An Impartial Look at Flat Roofs and Your Options

Are you thinking about replacing a flat roof on your property? If so, we have a helpful and impartial guide where you’ll discover the different options available and their pros and cons.

On this page we will cover:

  • decking – does it need to be replaced and how much does that cost?
  • bitumen “torch on” felts
  • asphalt systems
  • modern rubber roofs – the two options you have
  • fibreglass
  • don’t fall foul of new insulation regulations with our tips

Decking  – The Most Expensive Part of a Flat Roof?

The large sheets of decking underneath most flat roofs may need to be replaced if you’re installing a new roof covering.

Recent research has shown that roofing companies charge between £50 and £60 to replace each sheet with a new OSB ply board.

A typical single garage has up to 6 sheets. 6x £60 = £360 and that is just the decking!

But do you need to replace the existing boards or can they be reused?

Here is our guide:

If you want a fibreglass roof then yes, in most cases, you will also need to replace the decking boards.

If you have chipboard decking under your existing roof then yes, in all cases it should be replaced as chipboard is unsafe and when wet, will not support the weight of someone walking on the roof.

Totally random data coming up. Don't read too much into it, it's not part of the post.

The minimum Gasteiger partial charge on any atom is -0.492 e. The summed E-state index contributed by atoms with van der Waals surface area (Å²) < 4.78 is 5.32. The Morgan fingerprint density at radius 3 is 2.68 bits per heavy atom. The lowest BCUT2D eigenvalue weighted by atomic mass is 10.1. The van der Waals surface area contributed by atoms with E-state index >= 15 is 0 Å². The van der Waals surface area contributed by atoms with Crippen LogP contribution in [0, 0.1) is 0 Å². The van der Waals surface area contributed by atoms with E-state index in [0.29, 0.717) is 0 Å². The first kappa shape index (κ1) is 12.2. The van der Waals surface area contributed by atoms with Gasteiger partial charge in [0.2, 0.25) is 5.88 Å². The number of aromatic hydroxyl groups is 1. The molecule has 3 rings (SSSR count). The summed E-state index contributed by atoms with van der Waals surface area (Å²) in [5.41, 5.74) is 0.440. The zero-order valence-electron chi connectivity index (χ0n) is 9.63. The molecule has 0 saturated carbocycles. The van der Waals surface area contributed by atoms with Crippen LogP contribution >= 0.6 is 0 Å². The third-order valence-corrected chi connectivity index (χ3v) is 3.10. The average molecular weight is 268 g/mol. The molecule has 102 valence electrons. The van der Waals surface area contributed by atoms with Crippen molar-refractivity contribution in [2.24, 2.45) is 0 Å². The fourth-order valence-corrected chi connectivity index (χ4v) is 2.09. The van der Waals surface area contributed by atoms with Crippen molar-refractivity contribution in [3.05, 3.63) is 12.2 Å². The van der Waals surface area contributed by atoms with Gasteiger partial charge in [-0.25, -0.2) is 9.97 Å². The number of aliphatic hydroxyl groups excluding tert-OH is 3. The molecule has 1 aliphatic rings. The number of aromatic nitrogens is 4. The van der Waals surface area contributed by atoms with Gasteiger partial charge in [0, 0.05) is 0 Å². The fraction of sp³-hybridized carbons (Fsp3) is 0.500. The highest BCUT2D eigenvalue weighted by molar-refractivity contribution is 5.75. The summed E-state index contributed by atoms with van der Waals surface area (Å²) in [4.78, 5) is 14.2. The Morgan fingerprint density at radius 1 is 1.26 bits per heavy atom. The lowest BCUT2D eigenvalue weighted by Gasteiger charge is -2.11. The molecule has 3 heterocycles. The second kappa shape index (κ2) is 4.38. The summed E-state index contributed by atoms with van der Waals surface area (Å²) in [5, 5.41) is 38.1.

If you have plyboard under your existing felt, then each board will need to inspected for rot or distortion and replaced as required. Plyboards are usually long lasting and durable so shouldn’t need replacing unless subject to water for a period of time.

If you have close-boarded decking (a particularly strong type of board) under the felt, then it shouldn’t need replacing unless you want a fibreglass roof covering.

Here is a pro tip from an experienced roofing contractor with over 20 years experience:

check the roof for any dips, bowing or pools of water. This is usually the result of a failed decking board and it will need to be replaced. If it isn’t then rainwater will pool on the new roof and potentially shorten its lifespan.

What Type of Flat Roof Covering is Best?

Below is a table exploring our personal opinion of the most popular types of roof covering (bitumen, asphalt, rubber and fibreglass).

We suggest you have a think about what is most important to you and how this fits in with your budget.

Product:Price:LifeLooksFlexStrength
Bitumen Felt9/1012-20 yrs5/107/107/10
Fibreglass6/1025-40 yrs10/104/109/10